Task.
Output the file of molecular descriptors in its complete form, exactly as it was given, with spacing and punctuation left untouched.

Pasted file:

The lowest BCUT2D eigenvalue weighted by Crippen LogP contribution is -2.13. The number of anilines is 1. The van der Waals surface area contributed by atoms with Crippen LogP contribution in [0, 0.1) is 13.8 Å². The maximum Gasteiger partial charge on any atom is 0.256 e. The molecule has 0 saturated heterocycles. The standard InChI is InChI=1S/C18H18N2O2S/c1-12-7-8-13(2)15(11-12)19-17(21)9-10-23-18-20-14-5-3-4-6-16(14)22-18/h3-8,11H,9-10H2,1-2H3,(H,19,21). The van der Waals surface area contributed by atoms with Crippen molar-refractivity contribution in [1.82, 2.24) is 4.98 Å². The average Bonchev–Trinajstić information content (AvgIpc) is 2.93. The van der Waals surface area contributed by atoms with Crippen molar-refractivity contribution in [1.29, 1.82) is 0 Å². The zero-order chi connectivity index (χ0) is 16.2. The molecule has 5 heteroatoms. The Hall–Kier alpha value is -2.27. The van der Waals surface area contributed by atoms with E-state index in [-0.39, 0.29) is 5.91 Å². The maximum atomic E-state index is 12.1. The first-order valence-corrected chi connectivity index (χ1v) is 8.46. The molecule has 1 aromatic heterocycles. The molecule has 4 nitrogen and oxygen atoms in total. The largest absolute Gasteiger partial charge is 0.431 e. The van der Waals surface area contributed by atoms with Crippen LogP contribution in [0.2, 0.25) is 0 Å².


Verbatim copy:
The lowest BCUT2D eigenvalue weighted by Crippen LogP contribution is -2.13. The number of anilines is 1. The van der Waals surface area contributed by atoms with Crippen LogP contribution in [0, 0.1) is 13.8 Å². The maximum Gasteiger partial charge on any atom is 0.256 e. The molecule has 0 saturated heterocycles. The standard InChI is InChI=1S/C18H18N2O2S/c1-12-7-8-13(2)15(11-12)19-17(21)9-10-23-18-20-14-5-3-4-6-16(14)22-18/h3-8,11H,9-10H2,1-2H3,(H,19,21). The van der Waals surface area contributed by atoms with Crippen molar-refractivity contribution in [1.82, 2.24) is 4.98 Å². The average Bonchev–Trinajstić information content (AvgIpc) is 2.93. The van der Waals surface area contributed by atoms with Crippen molar-refractivity contribution in [1.29, 1.82) is 0 Å². The zero-order chi connectivity index (χ0) is 16.2. The molecule has 5 heteroatoms. The Hall–Kier alpha value is -2.27. The van der Waals surface area contributed by atoms with E-state index in [-0.39, 0.29) is 5.91 Å². The maximum atomic E-state index is 12.1. The first-order valence-corrected chi connectivity index (χ1v) is 8.46. The molecule has 1 aromatic heterocycles. The molecule has 4 nitrogen and oxygen atoms in total. The largest absolute Gasteiger partial charge is 0.431 e. The van der Waals surface area contributed by atoms with Crippen LogP contribution in [0.2, 0.25) is 0 Å².